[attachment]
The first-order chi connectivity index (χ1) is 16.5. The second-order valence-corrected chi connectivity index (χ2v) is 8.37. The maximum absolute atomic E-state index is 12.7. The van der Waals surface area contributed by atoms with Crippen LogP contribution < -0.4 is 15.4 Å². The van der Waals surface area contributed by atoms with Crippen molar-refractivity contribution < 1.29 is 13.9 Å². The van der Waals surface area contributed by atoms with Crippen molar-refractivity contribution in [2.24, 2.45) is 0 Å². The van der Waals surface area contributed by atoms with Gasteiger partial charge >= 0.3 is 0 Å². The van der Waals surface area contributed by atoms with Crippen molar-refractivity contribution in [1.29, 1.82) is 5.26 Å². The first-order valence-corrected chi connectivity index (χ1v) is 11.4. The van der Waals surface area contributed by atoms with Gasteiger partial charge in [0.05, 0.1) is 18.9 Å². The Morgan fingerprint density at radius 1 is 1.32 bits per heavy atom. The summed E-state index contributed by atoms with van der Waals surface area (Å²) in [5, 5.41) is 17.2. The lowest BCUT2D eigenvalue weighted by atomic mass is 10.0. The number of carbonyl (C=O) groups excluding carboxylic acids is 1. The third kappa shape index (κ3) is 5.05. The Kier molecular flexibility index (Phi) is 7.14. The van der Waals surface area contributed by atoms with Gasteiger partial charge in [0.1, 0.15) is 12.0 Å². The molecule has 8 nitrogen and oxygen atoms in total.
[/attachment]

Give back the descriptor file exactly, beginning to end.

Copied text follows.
The first-order chi connectivity index (χ1) is 16.5. The second-order valence-corrected chi connectivity index (χ2v) is 8.37. The maximum absolute atomic E-state index is 12.7. The van der Waals surface area contributed by atoms with Crippen LogP contribution < -0.4 is 15.4 Å². The van der Waals surface area contributed by atoms with Crippen molar-refractivity contribution < 1.29 is 13.9 Å². The van der Waals surface area contributed by atoms with Crippen molar-refractivity contribution in [2.24, 2.45) is 0 Å². The van der Waals surface area contributed by atoms with Gasteiger partial charge >= 0.3 is 0 Å². The van der Waals surface area contributed by atoms with Crippen molar-refractivity contribution in [1.29, 1.82) is 5.26 Å². The first-order valence-corrected chi connectivity index (χ1v) is 11.4. The van der Waals surface area contributed by atoms with Gasteiger partial charge in [0.05, 0.1) is 18.9 Å². The Morgan fingerprint density at radius 1 is 1.32 bits per heavy atom. The summed E-state index contributed by atoms with van der Waals surface area (Å²) in [5, 5.41) is 17.2. The lowest BCUT2D eigenvalue weighted by atomic mass is 10.0. The number of carbonyl (C=O) groups excluding carboxylic acids is 1. The third kappa shape index (κ3) is 5.05. The Kier molecular flexibility index (Phi) is 7.14. The van der Waals surface area contributed by atoms with Gasteiger partial charge in [0.1, 0.15) is 12.0 Å². The molecule has 8 nitrogen and oxygen atoms in total.